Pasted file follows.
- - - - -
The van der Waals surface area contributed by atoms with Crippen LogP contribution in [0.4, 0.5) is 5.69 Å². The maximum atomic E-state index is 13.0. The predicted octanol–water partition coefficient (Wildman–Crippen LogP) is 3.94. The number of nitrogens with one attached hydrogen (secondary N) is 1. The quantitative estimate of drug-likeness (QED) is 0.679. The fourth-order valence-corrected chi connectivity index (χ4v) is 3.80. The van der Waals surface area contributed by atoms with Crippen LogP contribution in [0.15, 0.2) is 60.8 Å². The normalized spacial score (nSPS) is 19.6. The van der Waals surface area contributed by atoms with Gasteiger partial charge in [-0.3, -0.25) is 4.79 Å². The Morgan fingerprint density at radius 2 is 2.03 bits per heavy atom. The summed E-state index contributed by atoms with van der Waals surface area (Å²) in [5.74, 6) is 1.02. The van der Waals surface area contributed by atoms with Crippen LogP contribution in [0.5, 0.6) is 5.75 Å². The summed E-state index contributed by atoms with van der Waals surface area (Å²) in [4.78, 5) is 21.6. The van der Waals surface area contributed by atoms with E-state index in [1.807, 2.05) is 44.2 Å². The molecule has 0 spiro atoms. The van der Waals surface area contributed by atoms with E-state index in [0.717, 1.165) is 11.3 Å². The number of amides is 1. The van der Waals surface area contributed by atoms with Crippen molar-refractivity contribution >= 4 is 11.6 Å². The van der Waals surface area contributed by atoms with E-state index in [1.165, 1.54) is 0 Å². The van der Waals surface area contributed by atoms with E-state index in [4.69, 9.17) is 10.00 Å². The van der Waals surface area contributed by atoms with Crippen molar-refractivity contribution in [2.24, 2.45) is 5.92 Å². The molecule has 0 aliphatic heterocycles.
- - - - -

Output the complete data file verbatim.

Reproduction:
The van der Waals surface area contributed by atoms with Crippen LogP contribution in [0.4, 0.5) is 5.69 Å². The maximum atomic E-state index is 13.0. The predicted octanol–water partition coefficient (Wildman–Crippen LogP) is 3.94. The number of nitrogens with one attached hydrogen (secondary N) is 1. The quantitative estimate of drug-likeness (QED) is 0.679. The fourth-order valence-corrected chi connectivity index (χ4v) is 3.80. The van der Waals surface area contributed by atoms with Crippen LogP contribution in [0.15, 0.2) is 60.8 Å². The normalized spacial score (nSPS) is 19.6. The van der Waals surface area contributed by atoms with Gasteiger partial charge in [-0.3, -0.25) is 4.79 Å². The Morgan fingerprint density at radius 2 is 2.03 bits per heavy atom. The summed E-state index contributed by atoms with van der Waals surface area (Å²) in [5.74, 6) is 1.02. The van der Waals surface area contributed by atoms with Crippen LogP contribution in [0.5, 0.6) is 5.75 Å². The summed E-state index contributed by atoms with van der Waals surface area (Å²) in [4.78, 5) is 21.6. The van der Waals surface area contributed by atoms with E-state index in [1.807, 2.05) is 44.2 Å². The molecule has 0 spiro atoms. The van der Waals surface area contributed by atoms with E-state index in [0.717, 1.165) is 11.3 Å². The number of amides is 1. The van der Waals surface area contributed by atoms with Crippen molar-refractivity contribution >= 4 is 11.6 Å². The van der Waals surface area contributed by atoms with E-state index in [1.165, 1.54) is 0 Å². The van der Waals surface area contributed by atoms with E-state index in [4.69, 9.17) is 10.00 Å². The van der Waals surface area contributed by atoms with Crippen molar-refractivity contribution in [2.24, 2.45) is 5.92 Å². The molecule has 0 aliphatic heterocycles.